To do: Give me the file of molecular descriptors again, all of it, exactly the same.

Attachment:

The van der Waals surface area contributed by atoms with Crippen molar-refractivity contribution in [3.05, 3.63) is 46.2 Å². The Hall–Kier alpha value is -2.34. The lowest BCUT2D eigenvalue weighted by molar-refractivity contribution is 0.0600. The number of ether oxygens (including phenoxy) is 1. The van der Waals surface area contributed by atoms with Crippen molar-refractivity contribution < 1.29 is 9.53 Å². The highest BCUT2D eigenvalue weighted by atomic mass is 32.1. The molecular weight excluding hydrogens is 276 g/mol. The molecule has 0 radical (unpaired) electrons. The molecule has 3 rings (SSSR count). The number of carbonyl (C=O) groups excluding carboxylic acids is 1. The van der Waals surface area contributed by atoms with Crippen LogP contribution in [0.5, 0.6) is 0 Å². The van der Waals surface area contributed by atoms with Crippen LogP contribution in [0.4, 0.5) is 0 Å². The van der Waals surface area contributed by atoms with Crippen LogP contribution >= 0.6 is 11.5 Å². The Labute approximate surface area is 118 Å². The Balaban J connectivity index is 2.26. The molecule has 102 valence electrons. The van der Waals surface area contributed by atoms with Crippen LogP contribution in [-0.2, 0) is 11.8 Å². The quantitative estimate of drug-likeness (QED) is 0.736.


The van der Waals surface area contributed by atoms with Crippen molar-refractivity contribution in [3.05, 3.63) is 46.2 Å². The Hall–Kier alpha value is -2.34. The lowest BCUT2D eigenvalue weighted by molar-refractivity contribution is 0.0600. The number of ether oxygens (including phenoxy) is 1. The van der Waals surface area contributed by atoms with Crippen molar-refractivity contribution < 1.29 is 9.53 Å². The highest BCUT2D eigenvalue weighted by atomic mass is 32.1. The molecular weight excluding hydrogens is 276 g/mol. The molecule has 0 radical (unpaired) electrons. The molecule has 3 rings (SSSR count). The number of carbonyl (C=O) groups excluding carboxylic acids is 1. The van der Waals surface area contributed by atoms with Crippen LogP contribution in [0.5, 0.6) is 0 Å². The van der Waals surface area contributed by atoms with Crippen LogP contribution in [0.4, 0.5) is 0 Å². The van der Waals surface area contributed by atoms with Crippen LogP contribution >= 0.6 is 11.5 Å². The Labute approximate surface area is 118 Å². The Balaban J connectivity index is 2.26. The molecule has 102 valence electrons. The van der Waals surface area contributed by atoms with Crippen LogP contribution in [-0.2, 0) is 11.8 Å². The quantitative estimate of drug-likeness (QED) is 0.736.